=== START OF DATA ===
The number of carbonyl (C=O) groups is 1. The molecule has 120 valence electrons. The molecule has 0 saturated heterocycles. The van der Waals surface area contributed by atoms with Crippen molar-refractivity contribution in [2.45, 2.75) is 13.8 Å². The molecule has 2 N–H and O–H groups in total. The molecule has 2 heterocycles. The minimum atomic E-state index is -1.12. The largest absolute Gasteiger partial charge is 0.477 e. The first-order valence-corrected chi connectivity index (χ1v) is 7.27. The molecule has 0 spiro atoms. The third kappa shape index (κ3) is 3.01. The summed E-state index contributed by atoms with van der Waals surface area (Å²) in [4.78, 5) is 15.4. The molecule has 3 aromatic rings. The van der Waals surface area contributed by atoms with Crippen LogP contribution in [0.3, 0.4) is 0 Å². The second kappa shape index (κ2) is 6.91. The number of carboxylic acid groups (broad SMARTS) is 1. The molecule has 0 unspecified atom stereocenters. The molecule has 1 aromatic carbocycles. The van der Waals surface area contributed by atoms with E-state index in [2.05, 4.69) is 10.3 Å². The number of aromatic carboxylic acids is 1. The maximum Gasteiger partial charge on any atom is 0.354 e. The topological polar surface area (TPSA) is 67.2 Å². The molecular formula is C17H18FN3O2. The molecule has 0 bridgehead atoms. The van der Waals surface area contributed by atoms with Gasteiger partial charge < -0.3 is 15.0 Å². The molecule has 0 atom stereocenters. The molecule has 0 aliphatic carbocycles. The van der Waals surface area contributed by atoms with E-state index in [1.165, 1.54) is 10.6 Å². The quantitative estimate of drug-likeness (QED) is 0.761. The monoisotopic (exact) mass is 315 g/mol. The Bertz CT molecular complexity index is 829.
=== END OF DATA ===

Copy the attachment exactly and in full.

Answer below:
The number of carbonyl (C=O) groups is 1. The molecule has 120 valence electrons. The molecule has 0 saturated heterocycles. The van der Waals surface area contributed by atoms with Crippen molar-refractivity contribution in [2.45, 2.75) is 13.8 Å². The molecule has 2 N–H and O–H groups in total. The molecule has 2 heterocycles. The minimum atomic E-state index is -1.12. The largest absolute Gasteiger partial charge is 0.477 e. The first-order valence-corrected chi connectivity index (χ1v) is 7.27. The molecule has 0 spiro atoms. The third kappa shape index (κ3) is 3.01. The summed E-state index contributed by atoms with van der Waals surface area (Å²) in [4.78, 5) is 15.4. The molecule has 3 aromatic rings. The van der Waals surface area contributed by atoms with Crippen LogP contribution in [0.3, 0.4) is 0 Å². The second kappa shape index (κ2) is 6.91. The number of carboxylic acid groups (broad SMARTS) is 1. The molecule has 0 unspecified atom stereocenters. The molecule has 1 aromatic carbocycles. The van der Waals surface area contributed by atoms with E-state index in [2.05, 4.69) is 10.3 Å². The number of aromatic carboxylic acids is 1. The maximum Gasteiger partial charge on any atom is 0.354 e. The topological polar surface area (TPSA) is 67.2 Å². The molecular formula is C17H18FN3O2. The molecule has 0 bridgehead atoms. The van der Waals surface area contributed by atoms with Gasteiger partial charge < -0.3 is 15.0 Å². The molecule has 0 atom stereocenters. The molecule has 0 aliphatic carbocycles. The van der Waals surface area contributed by atoms with E-state index in [1.165, 1.54) is 10.6 Å². The quantitative estimate of drug-likeness (QED) is 0.761. The monoisotopic (exact) mass is 315 g/mol. The Bertz CT molecular complexity index is 829.